2 People
Tour Guide

Little bit of History of Maropeng:

The Cradle of Humankind is a site of major significance to the fossil heritage of humankind. But how did it get to be so? How and why was this site discovered?

What technology and brain power lie behind the discoveries made there?

A relatively small piece of bushveld about 47,000ha in size, the Cradle of Humankind earned its prestigious title after a coincidence of seemingly unrelated factors exposed its treasure – a serendipitous intersection of geology, old-time mining and intellectual power.


It’s all about dolomite, found in substantial quantities in the sedimentary rock of the Cradle. Certainly, when it comes to the Cradle’s caves and their ancient relics, it’s a miracle mineral.

Without the presence of dolomite there would be no Cradle.

Dolomitic rock contains a large proportion of limestone that dissolves easily in water that is slightly acidic – as is the state of most groundwater. As the limestone dissolves, caverns of all sizes are formed in a process known as ”speleogenesis”.

Over the eons, external debris, a lot of which included the remains of mammals, entered the caves by accident or by force of nature.

This is where dolomite dons another hat, acting as keeper of the treasure that lies in the caves it helped to create. As the dolomite dissolves it leaves behind a deposit of calcium carbonate, which preserves the fossils in a concrete-like breccia.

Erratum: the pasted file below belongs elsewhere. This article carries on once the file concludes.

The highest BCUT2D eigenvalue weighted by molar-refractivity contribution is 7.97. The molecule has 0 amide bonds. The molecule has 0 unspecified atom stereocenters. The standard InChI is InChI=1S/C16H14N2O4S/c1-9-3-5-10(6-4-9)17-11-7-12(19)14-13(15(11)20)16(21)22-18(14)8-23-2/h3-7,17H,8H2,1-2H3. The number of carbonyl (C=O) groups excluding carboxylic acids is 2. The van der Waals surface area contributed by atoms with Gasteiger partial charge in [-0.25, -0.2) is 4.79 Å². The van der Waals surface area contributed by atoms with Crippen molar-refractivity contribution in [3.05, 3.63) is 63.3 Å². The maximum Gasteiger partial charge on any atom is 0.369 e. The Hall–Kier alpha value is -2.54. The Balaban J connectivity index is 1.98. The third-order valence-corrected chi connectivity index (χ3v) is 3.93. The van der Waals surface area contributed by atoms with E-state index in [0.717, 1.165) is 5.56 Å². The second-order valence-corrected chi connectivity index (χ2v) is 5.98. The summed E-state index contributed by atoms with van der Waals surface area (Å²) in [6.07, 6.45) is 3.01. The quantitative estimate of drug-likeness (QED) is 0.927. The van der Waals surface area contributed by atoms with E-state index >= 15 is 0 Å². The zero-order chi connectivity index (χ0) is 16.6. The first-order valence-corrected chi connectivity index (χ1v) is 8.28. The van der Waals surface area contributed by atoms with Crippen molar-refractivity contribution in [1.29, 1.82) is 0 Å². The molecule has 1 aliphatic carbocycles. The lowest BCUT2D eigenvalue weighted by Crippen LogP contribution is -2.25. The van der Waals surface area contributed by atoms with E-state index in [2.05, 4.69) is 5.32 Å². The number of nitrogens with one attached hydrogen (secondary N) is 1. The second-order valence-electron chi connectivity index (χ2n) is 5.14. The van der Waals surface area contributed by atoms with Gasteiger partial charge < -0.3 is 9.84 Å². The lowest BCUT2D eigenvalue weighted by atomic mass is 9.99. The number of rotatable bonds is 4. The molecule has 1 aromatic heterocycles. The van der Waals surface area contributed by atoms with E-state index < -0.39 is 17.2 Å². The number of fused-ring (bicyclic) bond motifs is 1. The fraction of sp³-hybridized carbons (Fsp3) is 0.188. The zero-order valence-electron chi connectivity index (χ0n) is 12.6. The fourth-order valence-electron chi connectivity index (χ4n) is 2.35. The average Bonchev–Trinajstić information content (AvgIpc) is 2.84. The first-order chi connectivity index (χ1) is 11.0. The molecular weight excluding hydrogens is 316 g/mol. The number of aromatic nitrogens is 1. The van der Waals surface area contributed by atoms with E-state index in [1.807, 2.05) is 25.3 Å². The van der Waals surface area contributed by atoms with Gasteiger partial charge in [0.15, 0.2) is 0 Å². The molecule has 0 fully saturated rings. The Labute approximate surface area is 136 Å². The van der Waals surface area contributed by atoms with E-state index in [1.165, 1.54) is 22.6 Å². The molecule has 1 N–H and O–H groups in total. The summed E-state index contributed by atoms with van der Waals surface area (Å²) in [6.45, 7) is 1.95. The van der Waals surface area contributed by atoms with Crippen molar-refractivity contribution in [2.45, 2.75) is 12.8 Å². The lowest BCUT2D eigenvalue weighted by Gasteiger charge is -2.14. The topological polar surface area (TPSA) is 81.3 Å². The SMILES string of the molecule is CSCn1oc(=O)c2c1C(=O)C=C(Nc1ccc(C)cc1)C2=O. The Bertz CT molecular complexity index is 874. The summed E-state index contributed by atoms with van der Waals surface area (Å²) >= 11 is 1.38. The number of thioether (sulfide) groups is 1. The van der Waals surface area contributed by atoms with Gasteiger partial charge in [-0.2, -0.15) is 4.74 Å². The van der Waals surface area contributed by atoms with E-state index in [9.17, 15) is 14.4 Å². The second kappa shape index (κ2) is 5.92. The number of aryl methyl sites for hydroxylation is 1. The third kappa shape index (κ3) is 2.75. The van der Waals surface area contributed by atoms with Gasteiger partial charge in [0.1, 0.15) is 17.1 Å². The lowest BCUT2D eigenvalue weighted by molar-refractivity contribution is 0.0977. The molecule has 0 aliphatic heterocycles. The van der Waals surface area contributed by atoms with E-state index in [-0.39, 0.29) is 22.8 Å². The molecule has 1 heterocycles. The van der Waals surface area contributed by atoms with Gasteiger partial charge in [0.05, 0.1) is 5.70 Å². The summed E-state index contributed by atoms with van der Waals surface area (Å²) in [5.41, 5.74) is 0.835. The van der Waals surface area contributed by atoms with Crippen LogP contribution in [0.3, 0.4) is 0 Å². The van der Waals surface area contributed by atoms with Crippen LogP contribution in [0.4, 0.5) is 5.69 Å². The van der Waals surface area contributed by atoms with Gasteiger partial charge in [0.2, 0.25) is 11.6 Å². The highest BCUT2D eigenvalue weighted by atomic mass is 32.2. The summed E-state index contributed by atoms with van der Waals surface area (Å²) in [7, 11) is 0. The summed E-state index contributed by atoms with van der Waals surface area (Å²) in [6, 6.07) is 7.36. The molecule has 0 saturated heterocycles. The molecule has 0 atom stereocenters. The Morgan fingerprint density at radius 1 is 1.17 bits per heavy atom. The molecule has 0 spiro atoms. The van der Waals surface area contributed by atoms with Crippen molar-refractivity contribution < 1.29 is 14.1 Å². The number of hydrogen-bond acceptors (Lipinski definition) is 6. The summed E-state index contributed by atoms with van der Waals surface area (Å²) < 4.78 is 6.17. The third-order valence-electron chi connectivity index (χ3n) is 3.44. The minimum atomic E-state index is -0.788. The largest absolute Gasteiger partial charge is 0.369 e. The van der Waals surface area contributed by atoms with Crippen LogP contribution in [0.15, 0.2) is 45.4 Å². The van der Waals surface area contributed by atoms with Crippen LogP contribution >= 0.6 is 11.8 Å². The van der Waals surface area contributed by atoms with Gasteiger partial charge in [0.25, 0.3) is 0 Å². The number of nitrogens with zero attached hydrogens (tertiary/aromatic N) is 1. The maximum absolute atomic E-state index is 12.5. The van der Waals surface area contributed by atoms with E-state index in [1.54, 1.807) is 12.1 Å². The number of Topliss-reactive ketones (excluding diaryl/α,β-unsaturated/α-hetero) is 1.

Intellectual power and technology

A series of dazzling fossil discoveries at Sterkfontein Caves, the biggest of the Cradle’s caves, gave impetus to the argument for Africa as our place of origin. The most important fossil finds at this site are “Mrs Ples” in 1947 and “Little Foot” in 1995, by the Wise Men – Professor Robert Broom (“Mrs Ples”), and Professor Phillip Tobias and Professor Ron Clarke (“Little Foot”).

In 2008, Professor Lee Berger of the University of the Witwatersrand (Wits) brilliantly used the powerful tool, Google Earth, to identify new cave sites in the Cradle of Humankind. Berger noted clusters of alkaline (limestone)-loving trees such as the white stinkwood, Celtis africana, and the wild olive, Olea africana, and was able to identify 500 new, potential cave sites at the Cradle.

At Malapa Cave, the first of the new locations investigated, Berger’s son, Matthew, found another new species, Australopithecus sediba, possibly descended from Australopithecus africanus.

DEPARTURE/RETURN LOCATION Your Designated Location in Gauteng
DEPARTURE TIME We arrive at least 30 Minutes before the tour.
RETURN TIME Approximately 6:30 PM.
WEAR Comfortable clothing, jacket and sunscreen.
Entrance Fees Bottled water
Top Chosen destinations Registered Guide
Gratuities and personal items

The Cradle of Humankind World Heritage Site

Take a jour­ney through time, start­ing with the for­ma­tion of the plan­et and mov­ing all the way through the evo­lu­tion­ary process­es that cul­mi­nat­ed in the world as we know it today. 


Underground boat ride.

The boat adventure starts at the beginning of time, and takes visitors through an interactive experience of the four classical elements – water, air, fire and earth


Original fossil display

See fossils, learn about how humankind was born, view stone tools that are up to one million years old, and much more. This self-guid­ed, inter­ac­tive tour allows you to take all the time you need to ponder humanity’s fascinating origin story


Guided tour through The Sterkfontein Caves

Sit­u­at­ed an hour’s dri­ve from Johan­nes­burg and Pre­to­ria, the Sterk­fontein Caves are world-famous for their fos­sil finds and are a pop­u­lar vis­i­tor destination.